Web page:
This guy was a Marine too.

And so was this guy.

This guy was definitely a Marine…

And let’s not forget these guys. If it were not for them, we would have been destroyed by Aliens 16 years ago. TRUE American heroes… Salute.

I will end with this. This has got to be the most amazing patriotic recording in American history. Barely a century out of slavery, not even a decade removed from Jim Crow, a black man wails away on the national anthem, not with a horn or his voice, but with an electric motherfucking guitar, an American invention, in front of thousands of people gathered together as an act of protest against the established order. This is the sound of freedom ringing.

Source: reddit.com

Fleet Marine Life #18 – Flaunt It


Well, that plan used to be a good way to get out the Marine Corps.

In my time, I’ve heard of two male Marines caught in the same bed in their school house. They got discharged right quick… out of the military. Sicko.

Are gay people bad in the military? Well, fuck! Half our females are fuckin’ lesbians! Do I care? Not really, I could care less. And the males? Someone told me that the Marine Corps is, “The longest 4 year long gay joke.” You’ll always see some Marine doing some border-line ambiguously homosexual shit but you’ll never see that same Marine actually do anything that’s straight up homosexual. Everyone acts gay but no one is gay.

This happens in every unit I have worked with. It’s really weird. Maybe it’s something in the base water.

I would talk about the story of the “Phantom Cocksucker,” but it would probably scare a lot of you ship dwelling folk.

Being lesbian since 1775.


Fear and Loathing In the U.S.M.C. Part 2 | Brainwashed in the Corps

Written by PunkJohnnyCash on Jul 9, 2010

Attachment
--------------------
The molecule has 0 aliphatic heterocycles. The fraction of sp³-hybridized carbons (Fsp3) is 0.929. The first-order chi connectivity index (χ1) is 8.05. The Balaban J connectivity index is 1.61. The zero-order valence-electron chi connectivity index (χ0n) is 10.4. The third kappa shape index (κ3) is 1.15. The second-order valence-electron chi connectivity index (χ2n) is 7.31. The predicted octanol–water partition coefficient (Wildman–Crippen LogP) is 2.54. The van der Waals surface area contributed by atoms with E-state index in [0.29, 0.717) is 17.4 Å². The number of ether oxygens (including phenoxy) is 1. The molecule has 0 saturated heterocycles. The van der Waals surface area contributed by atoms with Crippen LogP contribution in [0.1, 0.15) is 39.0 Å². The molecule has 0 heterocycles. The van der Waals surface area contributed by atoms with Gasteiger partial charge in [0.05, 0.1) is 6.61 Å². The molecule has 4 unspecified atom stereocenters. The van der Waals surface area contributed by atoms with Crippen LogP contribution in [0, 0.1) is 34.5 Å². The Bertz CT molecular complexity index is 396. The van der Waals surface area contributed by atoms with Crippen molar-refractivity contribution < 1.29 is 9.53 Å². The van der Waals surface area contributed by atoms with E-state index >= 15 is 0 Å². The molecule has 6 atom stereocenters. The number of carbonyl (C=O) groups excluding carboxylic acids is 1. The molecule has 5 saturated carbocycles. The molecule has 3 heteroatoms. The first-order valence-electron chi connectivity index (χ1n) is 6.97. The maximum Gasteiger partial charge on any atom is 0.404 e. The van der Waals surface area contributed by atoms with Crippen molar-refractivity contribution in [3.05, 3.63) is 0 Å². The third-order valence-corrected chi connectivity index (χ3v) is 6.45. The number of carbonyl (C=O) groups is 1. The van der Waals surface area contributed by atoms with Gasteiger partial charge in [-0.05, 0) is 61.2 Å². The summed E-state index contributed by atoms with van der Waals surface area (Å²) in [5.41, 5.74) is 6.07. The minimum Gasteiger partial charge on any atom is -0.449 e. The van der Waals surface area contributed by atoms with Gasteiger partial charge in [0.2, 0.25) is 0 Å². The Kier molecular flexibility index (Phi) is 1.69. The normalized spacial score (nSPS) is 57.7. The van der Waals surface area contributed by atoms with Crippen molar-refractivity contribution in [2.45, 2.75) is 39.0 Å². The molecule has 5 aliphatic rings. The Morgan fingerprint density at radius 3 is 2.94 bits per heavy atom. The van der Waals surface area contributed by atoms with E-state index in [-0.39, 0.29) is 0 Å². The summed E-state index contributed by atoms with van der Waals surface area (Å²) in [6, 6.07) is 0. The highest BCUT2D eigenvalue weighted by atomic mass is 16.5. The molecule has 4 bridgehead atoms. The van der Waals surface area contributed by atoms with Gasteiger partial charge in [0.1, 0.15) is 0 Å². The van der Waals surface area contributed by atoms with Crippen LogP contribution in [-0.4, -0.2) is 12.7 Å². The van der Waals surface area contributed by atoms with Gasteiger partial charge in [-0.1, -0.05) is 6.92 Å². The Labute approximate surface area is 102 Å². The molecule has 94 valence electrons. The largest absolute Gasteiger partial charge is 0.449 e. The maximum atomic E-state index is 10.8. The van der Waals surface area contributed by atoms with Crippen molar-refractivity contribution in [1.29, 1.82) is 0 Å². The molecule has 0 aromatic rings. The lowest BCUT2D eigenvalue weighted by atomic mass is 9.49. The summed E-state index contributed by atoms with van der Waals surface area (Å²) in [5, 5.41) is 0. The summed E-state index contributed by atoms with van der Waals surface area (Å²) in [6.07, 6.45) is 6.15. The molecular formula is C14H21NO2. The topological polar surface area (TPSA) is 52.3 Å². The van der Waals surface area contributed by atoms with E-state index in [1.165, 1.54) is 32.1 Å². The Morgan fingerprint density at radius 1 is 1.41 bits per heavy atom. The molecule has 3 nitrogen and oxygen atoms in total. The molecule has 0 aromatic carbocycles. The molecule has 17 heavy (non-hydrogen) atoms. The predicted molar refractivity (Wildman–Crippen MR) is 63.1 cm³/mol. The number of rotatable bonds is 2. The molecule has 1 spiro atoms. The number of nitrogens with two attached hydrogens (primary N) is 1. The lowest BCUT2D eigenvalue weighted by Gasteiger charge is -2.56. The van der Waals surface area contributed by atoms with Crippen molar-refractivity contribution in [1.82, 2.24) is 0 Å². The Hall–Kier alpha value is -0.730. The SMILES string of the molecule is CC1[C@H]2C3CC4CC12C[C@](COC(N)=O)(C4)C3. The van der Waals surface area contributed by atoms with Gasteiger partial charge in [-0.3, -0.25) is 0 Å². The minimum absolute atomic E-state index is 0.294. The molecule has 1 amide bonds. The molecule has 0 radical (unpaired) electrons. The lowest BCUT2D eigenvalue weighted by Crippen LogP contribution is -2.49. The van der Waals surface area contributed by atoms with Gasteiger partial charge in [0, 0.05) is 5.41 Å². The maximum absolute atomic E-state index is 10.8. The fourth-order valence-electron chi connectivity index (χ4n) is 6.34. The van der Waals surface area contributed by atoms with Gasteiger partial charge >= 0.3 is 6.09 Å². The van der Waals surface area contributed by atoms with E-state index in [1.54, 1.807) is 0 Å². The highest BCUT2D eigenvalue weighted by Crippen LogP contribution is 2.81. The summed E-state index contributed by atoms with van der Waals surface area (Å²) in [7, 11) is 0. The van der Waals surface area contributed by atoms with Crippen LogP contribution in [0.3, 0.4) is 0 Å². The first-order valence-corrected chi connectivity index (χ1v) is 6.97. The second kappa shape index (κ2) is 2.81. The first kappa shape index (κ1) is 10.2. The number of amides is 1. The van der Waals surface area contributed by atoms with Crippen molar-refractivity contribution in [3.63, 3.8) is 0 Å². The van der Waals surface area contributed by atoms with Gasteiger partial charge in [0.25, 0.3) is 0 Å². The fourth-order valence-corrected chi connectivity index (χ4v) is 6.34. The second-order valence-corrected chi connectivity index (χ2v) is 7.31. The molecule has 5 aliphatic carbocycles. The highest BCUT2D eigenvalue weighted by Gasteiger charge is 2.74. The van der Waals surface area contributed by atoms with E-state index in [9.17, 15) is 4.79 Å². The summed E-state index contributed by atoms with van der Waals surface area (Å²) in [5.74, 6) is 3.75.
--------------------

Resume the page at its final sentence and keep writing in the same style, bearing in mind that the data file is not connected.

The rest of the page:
“FIVE! FOUR! TWO! ONE! STOP! You’re done! Get your nasty hands off!” The drill instructor belted out in his guttural scratchy faux voice. “I said you’re done!” He screamed as he got into a recruits face. Everyone was frozen. “Get On Line!” The recruits left their ALICE packs lay and jumped to attention on the little yellow lines painted on the concrete ground in front the racks.

“Sir, Yes Sir!” the recruits chanted in unison.  The drill instructor continued to berate the recruit, spit flying in his face and finger extended barely an inch from his eyeball.  Fatigued and thrown into chaos the recruits listened to the drill instructor belittle every action they had made. The drill instructor would have them dump everything out of their ALICE packs and start the impossible task again while he counted down. This task would be repeated over and over until the recruits understood they were incompetent.

That was not a one time occurrence.  It became every day and night for thirteen weeks. There was plenty of punishment. The recruits would understand that not only did they not have an identity outside of recruit but they would understand that their actions and attempts were never worthy until the recruit had become a Marine. The old self was worthless. The Marine was something of pride and honor. The state had to create people whose humanity had been denied so they would lay down their lives without question for the cause of the state.